Cost Accounting Systems

The predetermined overhead rate (POHR) used to apply overhead to jobs is determined before the period begins.

Ideally, the allocation base is a cost driver that causes overhead.

cost accounting systems20
Cost Accounting Systems

Based onestimates, and determined before the period begins.

Overhead applied = POHR × Actual activity

Actualamount of thecost driversuch as units produced, direct labor hours, or machine hours. Incurred during the period.

cost accounting systems21
Cost Accounting Systems

Cruisers, Inc., applies overhead based on direct labor hours. Total estimatedoverhead for the year is $4,200,000. Totalestimatedlabor hours are 300,000.What is Cruisers’ predeterminedoverhead rate?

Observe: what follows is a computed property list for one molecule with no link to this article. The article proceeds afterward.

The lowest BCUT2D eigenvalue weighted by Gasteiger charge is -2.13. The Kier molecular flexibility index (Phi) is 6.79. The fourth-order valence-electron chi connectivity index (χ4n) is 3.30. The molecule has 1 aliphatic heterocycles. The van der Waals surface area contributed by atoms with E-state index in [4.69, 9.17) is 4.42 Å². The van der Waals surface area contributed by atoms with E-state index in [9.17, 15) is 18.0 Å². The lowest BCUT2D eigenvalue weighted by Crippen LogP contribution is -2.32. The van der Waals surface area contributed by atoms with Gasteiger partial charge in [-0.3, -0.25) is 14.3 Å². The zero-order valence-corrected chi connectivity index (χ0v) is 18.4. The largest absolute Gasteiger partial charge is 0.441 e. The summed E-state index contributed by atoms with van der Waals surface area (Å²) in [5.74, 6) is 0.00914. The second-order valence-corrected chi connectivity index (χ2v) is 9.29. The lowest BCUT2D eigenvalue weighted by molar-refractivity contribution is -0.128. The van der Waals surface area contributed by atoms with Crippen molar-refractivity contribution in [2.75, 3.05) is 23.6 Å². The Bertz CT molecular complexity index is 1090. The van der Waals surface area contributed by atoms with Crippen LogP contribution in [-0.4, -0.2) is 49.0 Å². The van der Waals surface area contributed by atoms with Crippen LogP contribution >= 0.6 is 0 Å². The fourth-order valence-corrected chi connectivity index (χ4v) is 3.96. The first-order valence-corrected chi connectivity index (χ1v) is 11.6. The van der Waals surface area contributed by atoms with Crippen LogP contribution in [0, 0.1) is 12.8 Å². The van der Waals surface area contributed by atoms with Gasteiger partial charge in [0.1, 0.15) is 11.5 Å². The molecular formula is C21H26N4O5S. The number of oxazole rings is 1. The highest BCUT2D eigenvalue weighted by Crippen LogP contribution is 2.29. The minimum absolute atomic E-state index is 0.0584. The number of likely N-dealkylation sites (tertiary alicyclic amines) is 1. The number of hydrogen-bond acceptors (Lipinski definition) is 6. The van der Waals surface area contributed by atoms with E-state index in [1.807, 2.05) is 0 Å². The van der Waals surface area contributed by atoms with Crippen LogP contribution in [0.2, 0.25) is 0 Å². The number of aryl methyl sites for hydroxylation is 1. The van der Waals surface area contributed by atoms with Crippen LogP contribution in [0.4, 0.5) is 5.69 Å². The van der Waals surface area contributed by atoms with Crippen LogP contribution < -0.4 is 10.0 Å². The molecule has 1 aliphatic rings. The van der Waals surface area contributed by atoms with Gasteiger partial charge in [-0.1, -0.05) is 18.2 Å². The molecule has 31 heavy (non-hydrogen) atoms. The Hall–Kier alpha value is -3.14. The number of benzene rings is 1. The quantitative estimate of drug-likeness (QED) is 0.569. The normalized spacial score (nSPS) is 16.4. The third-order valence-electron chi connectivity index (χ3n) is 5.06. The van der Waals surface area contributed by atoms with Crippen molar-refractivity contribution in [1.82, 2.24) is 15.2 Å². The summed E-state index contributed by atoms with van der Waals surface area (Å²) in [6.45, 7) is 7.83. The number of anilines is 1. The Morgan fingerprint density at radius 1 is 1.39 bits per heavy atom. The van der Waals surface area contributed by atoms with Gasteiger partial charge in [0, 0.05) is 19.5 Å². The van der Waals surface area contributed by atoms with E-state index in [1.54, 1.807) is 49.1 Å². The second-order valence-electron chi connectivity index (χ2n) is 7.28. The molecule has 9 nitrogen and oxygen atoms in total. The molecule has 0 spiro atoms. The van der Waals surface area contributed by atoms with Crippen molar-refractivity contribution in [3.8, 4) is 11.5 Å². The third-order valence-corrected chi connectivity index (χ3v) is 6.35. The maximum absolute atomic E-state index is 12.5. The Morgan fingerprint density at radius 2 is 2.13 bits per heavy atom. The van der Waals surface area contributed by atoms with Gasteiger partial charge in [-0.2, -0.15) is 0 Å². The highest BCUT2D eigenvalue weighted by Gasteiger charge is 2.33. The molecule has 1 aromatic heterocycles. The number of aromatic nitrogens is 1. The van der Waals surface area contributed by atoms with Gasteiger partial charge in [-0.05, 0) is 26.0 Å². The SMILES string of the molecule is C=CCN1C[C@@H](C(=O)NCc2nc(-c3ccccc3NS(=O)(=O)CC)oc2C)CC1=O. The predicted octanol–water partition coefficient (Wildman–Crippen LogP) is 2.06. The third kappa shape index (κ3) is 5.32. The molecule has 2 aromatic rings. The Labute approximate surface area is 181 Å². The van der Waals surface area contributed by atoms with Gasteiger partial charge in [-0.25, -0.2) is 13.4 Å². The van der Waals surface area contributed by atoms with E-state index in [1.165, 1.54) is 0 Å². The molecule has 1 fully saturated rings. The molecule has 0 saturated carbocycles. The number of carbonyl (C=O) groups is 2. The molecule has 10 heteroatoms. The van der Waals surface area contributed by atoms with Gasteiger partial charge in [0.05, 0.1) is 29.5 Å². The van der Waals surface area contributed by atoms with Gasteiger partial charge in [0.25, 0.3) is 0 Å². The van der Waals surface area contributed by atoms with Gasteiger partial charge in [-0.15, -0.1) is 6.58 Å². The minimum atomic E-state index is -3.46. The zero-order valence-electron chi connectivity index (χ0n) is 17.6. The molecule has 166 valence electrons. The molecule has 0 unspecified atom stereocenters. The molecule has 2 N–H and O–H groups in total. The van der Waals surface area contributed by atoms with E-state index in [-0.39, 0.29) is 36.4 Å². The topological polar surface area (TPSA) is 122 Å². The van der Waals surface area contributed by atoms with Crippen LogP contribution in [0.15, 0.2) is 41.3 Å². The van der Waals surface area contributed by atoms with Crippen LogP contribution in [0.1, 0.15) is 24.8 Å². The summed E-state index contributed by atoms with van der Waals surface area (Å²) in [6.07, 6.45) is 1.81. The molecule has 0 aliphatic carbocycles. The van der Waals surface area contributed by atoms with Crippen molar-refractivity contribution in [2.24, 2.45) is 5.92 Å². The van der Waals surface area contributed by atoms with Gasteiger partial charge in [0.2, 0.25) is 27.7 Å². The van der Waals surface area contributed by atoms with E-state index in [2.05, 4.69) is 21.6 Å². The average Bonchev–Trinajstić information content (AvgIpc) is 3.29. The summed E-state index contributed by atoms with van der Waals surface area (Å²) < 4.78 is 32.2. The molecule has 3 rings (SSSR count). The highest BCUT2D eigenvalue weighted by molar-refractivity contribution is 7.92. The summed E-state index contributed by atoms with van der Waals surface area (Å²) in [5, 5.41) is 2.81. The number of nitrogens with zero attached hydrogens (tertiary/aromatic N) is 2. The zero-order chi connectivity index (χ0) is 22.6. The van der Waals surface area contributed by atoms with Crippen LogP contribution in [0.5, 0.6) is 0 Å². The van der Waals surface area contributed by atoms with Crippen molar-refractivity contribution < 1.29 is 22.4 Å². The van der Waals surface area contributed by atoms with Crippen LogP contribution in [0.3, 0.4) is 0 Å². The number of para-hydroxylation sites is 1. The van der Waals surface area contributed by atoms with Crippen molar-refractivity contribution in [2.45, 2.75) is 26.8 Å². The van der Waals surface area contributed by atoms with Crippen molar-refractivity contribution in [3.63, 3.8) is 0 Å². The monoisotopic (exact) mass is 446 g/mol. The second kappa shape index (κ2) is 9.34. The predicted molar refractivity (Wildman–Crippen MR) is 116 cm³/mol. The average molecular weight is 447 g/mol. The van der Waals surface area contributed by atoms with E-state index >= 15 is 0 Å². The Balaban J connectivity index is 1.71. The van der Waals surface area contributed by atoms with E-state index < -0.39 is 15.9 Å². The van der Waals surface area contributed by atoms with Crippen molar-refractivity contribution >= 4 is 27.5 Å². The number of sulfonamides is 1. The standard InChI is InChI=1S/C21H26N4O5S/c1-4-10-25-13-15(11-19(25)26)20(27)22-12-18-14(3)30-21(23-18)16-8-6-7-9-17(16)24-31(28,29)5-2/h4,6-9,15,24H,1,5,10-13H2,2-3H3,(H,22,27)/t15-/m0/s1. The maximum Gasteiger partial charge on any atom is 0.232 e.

cost accounting systems22

Estimated total manufacturingoverhead cost for the coming period

POHR =

Estimated total units in theallocation base for the coming period

$4,200,000

POHR =

300,000 direct labor hours (DLH)

Cost Accounting Systems

POHR = $14.00 per DLH

For each direct labor hour worked on a job, $14.00 of factory overhead will be applied to the job.

cost accounting systems23
Cost Accounting Systems

Cruisers, Inc., produced 86 SeaCruiser sailboats during the month working a total of 20,640 labor hours and incurring these costs: raw materials $368,510; and direct labor $330,240.What is the cost per SeaCruiser sailboat?

cost accounting systems26
Cost Accounting Systems

Cruisers’ actual overhead for the year was $4,250,000 for a total of 310,000 direct labor hours.

How much total overhead was applied to Cruisers’ jobs during the year? Use Cruisers’ predetermined overhead rate of $14.00 per direct labor hour.

cost accounting systems27